America Is Targeting the Russian Electric Grid — But Don’t Tell the President

Sergei Savostyanov/TASS via ZUMA

The New York Times reports that we have been aggressively installing malware in Russia’s electric grid:

Since at least 2012, current and former officials say, the United States has put reconnaissance probes into the control systems of the Russian electric grid. But now the American strategy has shifted more toward offense, officials say, with the placement of potentially crippling malware inside the Russian system at a depth and with an aggressiveness that had never been tried before. It is intended partly as a warning, and partly to be poised to conduct cyberstrikes if a major conflict broke out between Washington and Moscow.

….Officials at the National Security Council also declined to comment but said they had no national security concerns about the details of The New York Times’s reporting about the targeting of the Russian grid, perhaps an indication that some of the intrusions were intended to be noticed by the Russians.

This was obviously an “official leak.” But why? To make sure that Russia knows how vulnerable they are? Or to send Russia into a tizzy looking for malware? Hard to say. But here’s the best part of the story:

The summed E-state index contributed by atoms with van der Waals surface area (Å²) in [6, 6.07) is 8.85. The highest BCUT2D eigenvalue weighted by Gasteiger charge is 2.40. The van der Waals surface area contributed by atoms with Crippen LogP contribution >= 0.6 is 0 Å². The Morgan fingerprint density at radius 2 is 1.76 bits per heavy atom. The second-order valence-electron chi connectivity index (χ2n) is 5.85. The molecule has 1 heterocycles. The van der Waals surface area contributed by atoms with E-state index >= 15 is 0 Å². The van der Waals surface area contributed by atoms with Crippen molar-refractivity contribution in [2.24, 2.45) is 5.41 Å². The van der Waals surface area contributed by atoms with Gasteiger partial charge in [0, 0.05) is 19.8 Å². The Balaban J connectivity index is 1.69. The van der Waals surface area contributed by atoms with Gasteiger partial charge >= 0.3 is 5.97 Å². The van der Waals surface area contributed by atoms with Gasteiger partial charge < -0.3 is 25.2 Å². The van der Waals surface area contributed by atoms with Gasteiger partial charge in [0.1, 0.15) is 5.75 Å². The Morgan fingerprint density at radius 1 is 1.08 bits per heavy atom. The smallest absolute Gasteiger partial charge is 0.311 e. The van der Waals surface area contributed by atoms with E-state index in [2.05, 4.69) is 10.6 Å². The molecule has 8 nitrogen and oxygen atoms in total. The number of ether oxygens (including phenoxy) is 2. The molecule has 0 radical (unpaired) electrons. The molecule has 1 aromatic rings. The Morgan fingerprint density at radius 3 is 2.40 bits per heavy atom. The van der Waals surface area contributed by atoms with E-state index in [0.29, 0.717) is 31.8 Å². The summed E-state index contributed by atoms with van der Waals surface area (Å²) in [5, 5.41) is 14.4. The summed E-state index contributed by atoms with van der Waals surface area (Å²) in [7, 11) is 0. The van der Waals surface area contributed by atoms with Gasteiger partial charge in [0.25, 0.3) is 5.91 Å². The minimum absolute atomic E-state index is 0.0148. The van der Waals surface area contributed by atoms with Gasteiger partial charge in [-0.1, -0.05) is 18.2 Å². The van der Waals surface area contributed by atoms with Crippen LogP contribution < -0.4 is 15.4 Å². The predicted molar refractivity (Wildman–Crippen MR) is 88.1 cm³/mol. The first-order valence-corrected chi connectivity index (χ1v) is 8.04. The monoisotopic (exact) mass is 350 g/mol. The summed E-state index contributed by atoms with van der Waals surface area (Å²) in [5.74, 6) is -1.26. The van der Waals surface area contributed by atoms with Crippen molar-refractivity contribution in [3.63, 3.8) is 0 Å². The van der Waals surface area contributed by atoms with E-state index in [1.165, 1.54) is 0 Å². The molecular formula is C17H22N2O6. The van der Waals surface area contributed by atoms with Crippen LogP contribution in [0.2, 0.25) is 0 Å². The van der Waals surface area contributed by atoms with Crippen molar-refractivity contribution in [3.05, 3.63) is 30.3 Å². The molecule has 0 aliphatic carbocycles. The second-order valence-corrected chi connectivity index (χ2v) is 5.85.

Pentagon and intelligence officials described broad hesitation to go into detail with Mr. Trump about operations against Russia for concern over his reaction — and the possibility that he might countermand it or discuss it with foreign officials, as he did in 2017 when he mentioned a sensitive operation in Syria to the Russian foreign minister.

I appreciate the sentiment here, but it makes no sense. If the intelligence community is willing to talk to the Times, they obviously aren’t concerned about Trump’s blabbing. Nor are they concerned about the fact that he might cancel the operation if he learns about it, since he’ll obviously learn about it once Fox & Friends discusses the Times piece.

My amateur guess is a little different: this is really a way of making sure the American public knows about the cyberwar program. Trump could still stop it, but he now knows that his cancellation would be leaked and he’d look like a Putin stooge—not something he can afford more of right now. This is not a subtle form of bureaucratic battle, it’s hardball of the most explicit kind. The intelligence community—including Trump’s own NSC—pretty obviously wants to make sure there’s no chance of Trump not getting the message.

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